Supplementary Material for: Low Incidence of Pelvic Sepsis after Hartmann’s Procedure: Radiation Therapy May Be a Risk Factor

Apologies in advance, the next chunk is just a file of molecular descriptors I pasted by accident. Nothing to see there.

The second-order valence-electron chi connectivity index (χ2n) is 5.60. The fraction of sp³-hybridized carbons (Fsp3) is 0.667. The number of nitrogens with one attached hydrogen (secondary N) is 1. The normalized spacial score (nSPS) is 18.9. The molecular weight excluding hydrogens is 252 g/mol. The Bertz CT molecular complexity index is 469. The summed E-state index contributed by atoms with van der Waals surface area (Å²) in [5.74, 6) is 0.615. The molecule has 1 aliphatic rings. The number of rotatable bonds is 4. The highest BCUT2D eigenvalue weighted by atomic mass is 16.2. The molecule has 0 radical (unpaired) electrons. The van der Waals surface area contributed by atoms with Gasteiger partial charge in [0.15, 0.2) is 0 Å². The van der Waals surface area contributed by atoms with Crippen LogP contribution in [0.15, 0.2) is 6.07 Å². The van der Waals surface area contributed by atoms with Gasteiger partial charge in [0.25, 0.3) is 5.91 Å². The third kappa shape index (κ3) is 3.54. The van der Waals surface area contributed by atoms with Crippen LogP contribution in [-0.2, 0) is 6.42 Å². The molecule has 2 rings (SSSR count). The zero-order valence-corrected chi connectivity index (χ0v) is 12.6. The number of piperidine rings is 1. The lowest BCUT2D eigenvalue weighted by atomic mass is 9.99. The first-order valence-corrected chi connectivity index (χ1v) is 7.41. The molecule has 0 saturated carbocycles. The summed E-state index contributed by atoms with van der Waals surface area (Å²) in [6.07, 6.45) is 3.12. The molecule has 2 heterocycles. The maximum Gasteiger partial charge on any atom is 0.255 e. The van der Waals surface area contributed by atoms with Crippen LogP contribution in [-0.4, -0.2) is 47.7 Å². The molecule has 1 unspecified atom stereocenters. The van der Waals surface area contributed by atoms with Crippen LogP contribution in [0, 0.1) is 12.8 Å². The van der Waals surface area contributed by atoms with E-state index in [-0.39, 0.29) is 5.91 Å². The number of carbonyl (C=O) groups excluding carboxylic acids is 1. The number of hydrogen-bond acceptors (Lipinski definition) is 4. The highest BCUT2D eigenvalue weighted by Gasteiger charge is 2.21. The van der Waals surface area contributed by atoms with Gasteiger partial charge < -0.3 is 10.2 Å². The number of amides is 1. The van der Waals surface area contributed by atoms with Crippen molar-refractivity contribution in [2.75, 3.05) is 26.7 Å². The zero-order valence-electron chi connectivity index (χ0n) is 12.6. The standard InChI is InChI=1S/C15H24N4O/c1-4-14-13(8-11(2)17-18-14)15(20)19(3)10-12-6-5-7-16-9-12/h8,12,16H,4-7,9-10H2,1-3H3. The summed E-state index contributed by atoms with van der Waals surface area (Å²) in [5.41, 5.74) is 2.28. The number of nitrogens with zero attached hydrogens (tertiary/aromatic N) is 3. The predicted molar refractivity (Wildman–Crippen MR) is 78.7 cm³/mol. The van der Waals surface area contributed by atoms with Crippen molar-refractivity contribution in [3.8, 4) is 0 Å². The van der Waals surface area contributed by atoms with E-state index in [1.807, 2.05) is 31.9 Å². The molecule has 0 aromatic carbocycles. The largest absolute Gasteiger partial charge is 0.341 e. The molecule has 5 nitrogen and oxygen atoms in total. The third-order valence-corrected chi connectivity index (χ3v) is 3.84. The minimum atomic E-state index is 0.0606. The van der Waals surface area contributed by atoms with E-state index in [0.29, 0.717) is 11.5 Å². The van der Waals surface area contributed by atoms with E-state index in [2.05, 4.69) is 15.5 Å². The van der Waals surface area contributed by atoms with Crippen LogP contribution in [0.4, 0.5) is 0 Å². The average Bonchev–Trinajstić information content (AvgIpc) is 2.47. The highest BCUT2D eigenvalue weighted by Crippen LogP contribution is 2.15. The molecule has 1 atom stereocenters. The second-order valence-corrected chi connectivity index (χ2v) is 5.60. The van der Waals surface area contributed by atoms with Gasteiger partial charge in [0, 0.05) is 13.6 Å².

<b><i>Purpose:</i></b> Hartmann’s procedure is a well-established alternative in colorectal surgery when a primary anastomosis is contraindicated. However, the rectal remnant may cause complications. This study was designed to investigate the occurrence of pelvic sepsis after Hartmann’s procedure and identify possible risk factors. <b><i>Methods:</i></b> All patients who underwent Hartmann’s procedure between 2005 and 2012 were identified by the in-hospital registry. Information about pelvic sepsis and potential preoperative, perioperative, and postoperative risk factors was obtained by review of the medical records. <b><i>Results:</i></b> 172 patients were identified (97 females); they were aged 74 ± 11 years. Surgery was performed due to cancer (49%) or diverticulitis (35%) and other benign disease (16%). Rectal transection was carried out anywhere between the pelvic floor and the promontory. Pelvic sepsis developed in 6.4% (11/172) of patients. Pelvic sepsis was associated with preoperative radiotherapy (<i>p</i> = 0.03) and Hinchey grade III and IV (<i>p</i> = 0.02) in those patients who underwent Hartmann’s procedure for diverticular disease. <b><i>Conclusion:</i></b> Hartmann’s procedure is a safe operation when an anastomosis is contraindicated since the incidence of pelvic sepsis is low. Preoperative radiotherapy and Hinchey grade III and IV may be risk factors for the development of pelvic sepsis.